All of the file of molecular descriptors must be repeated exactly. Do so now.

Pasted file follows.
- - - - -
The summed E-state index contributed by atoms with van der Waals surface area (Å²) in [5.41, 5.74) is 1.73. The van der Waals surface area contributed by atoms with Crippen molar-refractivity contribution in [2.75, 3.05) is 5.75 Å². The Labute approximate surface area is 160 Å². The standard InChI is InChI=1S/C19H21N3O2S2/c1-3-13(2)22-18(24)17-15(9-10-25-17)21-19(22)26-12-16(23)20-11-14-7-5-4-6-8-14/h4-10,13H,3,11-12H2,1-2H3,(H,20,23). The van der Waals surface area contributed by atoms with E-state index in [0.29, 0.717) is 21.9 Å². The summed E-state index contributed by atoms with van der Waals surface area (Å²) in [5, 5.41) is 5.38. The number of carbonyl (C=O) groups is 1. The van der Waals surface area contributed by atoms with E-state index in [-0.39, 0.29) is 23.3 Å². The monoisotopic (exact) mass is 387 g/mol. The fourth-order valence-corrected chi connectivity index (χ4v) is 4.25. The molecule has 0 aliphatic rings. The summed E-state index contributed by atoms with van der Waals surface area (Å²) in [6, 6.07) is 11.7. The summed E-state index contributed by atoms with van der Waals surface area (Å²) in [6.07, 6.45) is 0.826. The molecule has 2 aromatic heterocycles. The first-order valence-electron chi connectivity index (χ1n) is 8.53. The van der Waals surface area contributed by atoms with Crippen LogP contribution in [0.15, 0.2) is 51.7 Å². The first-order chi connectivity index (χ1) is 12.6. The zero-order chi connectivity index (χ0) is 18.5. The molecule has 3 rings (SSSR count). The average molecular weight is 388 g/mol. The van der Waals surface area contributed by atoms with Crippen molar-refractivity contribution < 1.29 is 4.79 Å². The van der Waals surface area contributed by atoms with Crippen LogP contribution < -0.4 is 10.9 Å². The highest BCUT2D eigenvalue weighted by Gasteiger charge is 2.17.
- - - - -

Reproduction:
The summed E-state index contributed by atoms with van der Waals surface area (Å²) in [5.41, 5.74) is 1.73. The van der Waals surface area contributed by atoms with Crippen molar-refractivity contribution in [2.75, 3.05) is 5.75 Å². The Labute approximate surface area is 160 Å². The standard InChI is InChI=1S/C19H21N3O2S2/c1-3-13(2)22-18(24)17-15(9-10-25-17)21-19(22)26-12-16(23)20-11-14-7-5-4-6-8-14/h4-10,13H,3,11-12H2,1-2H3,(H,20,23). The van der Waals surface area contributed by atoms with E-state index in [0.29, 0.717) is 21.9 Å². The summed E-state index contributed by atoms with van der Waals surface area (Å²) in [5, 5.41) is 5.38. The number of carbonyl (C=O) groups is 1. The van der Waals surface area contributed by atoms with E-state index in [-0.39, 0.29) is 23.3 Å². The monoisotopic (exact) mass is 387 g/mol. The fourth-order valence-corrected chi connectivity index (χ4v) is 4.25. The molecule has 0 aliphatic rings. The summed E-state index contributed by atoms with van der Waals surface area (Å²) in [6, 6.07) is 11.7. The summed E-state index contributed by atoms with van der Waals surface area (Å²) in [6.07, 6.45) is 0.826. The molecule has 2 aromatic heterocycles. The first-order valence-electron chi connectivity index (χ1n) is 8.53. The van der Waals surface area contributed by atoms with Crippen LogP contribution in [0.15, 0.2) is 51.7 Å². The first-order chi connectivity index (χ1) is 12.6. The zero-order chi connectivity index (χ0) is 18.5. The molecule has 3 rings (SSSR count). The average molecular weight is 388 g/mol. The van der Waals surface area contributed by atoms with Crippen molar-refractivity contribution < 1.29 is 4.79 Å². The van der Waals surface area contributed by atoms with Crippen LogP contribution < -0.4 is 10.9 Å². The highest BCUT2D eigenvalue weighted by Gasteiger charge is 2.17.